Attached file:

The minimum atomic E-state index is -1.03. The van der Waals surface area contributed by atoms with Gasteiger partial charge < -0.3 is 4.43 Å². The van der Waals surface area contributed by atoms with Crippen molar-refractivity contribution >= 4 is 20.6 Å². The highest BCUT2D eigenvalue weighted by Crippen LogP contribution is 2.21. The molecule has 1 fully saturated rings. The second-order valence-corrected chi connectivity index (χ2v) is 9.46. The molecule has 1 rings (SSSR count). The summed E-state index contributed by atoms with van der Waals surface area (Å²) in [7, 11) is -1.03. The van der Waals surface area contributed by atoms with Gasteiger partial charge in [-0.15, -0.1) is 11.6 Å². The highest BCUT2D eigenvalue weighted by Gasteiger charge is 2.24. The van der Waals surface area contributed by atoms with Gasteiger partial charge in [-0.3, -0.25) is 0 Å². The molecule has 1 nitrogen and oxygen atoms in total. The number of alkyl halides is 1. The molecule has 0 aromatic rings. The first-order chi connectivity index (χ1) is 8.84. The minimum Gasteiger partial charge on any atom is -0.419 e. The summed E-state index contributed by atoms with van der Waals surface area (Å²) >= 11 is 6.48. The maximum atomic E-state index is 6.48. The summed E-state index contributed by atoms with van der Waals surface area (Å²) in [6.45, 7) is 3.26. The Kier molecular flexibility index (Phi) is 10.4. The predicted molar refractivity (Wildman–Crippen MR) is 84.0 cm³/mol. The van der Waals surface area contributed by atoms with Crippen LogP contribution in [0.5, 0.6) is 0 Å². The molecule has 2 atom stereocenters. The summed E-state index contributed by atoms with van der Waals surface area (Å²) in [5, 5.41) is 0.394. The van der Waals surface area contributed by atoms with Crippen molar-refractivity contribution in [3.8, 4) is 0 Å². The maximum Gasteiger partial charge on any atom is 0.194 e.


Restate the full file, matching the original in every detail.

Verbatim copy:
The minimum atomic E-state index is -1.03. The van der Waals surface area contributed by atoms with Gasteiger partial charge < -0.3 is 4.43 Å². The van der Waals surface area contributed by atoms with Crippen molar-refractivity contribution >= 4 is 20.6 Å². The highest BCUT2D eigenvalue weighted by Crippen LogP contribution is 2.21. The molecule has 1 fully saturated rings. The second-order valence-corrected chi connectivity index (χ2v) is 9.46. The molecule has 1 rings (SSSR count). The summed E-state index contributed by atoms with van der Waals surface area (Å²) in [7, 11) is -1.03. The van der Waals surface area contributed by atoms with Gasteiger partial charge in [-0.15, -0.1) is 11.6 Å². The highest BCUT2D eigenvalue weighted by Gasteiger charge is 2.24. The van der Waals surface area contributed by atoms with Gasteiger partial charge in [-0.3, -0.25) is 0 Å². The molecule has 1 nitrogen and oxygen atoms in total. The number of alkyl halides is 1. The molecule has 0 aromatic rings. The first-order chi connectivity index (χ1) is 8.84. The minimum Gasteiger partial charge on any atom is -0.419 e. The summed E-state index contributed by atoms with van der Waals surface area (Å²) >= 11 is 6.48. The maximum atomic E-state index is 6.48. The summed E-state index contributed by atoms with van der Waals surface area (Å²) in [6.45, 7) is 3.26. The Kier molecular flexibility index (Phi) is 10.4. The predicted molar refractivity (Wildman–Crippen MR) is 84.0 cm³/mol. The van der Waals surface area contributed by atoms with Crippen LogP contribution in [0.5, 0.6) is 0 Å². The molecule has 2 atom stereocenters. The summed E-state index contributed by atoms with van der Waals surface area (Å²) in [5, 5.41) is 0.394. The van der Waals surface area contributed by atoms with Crippen molar-refractivity contribution in [3.8, 4) is 0 Å². The maximum Gasteiger partial charge on any atom is 0.194 e.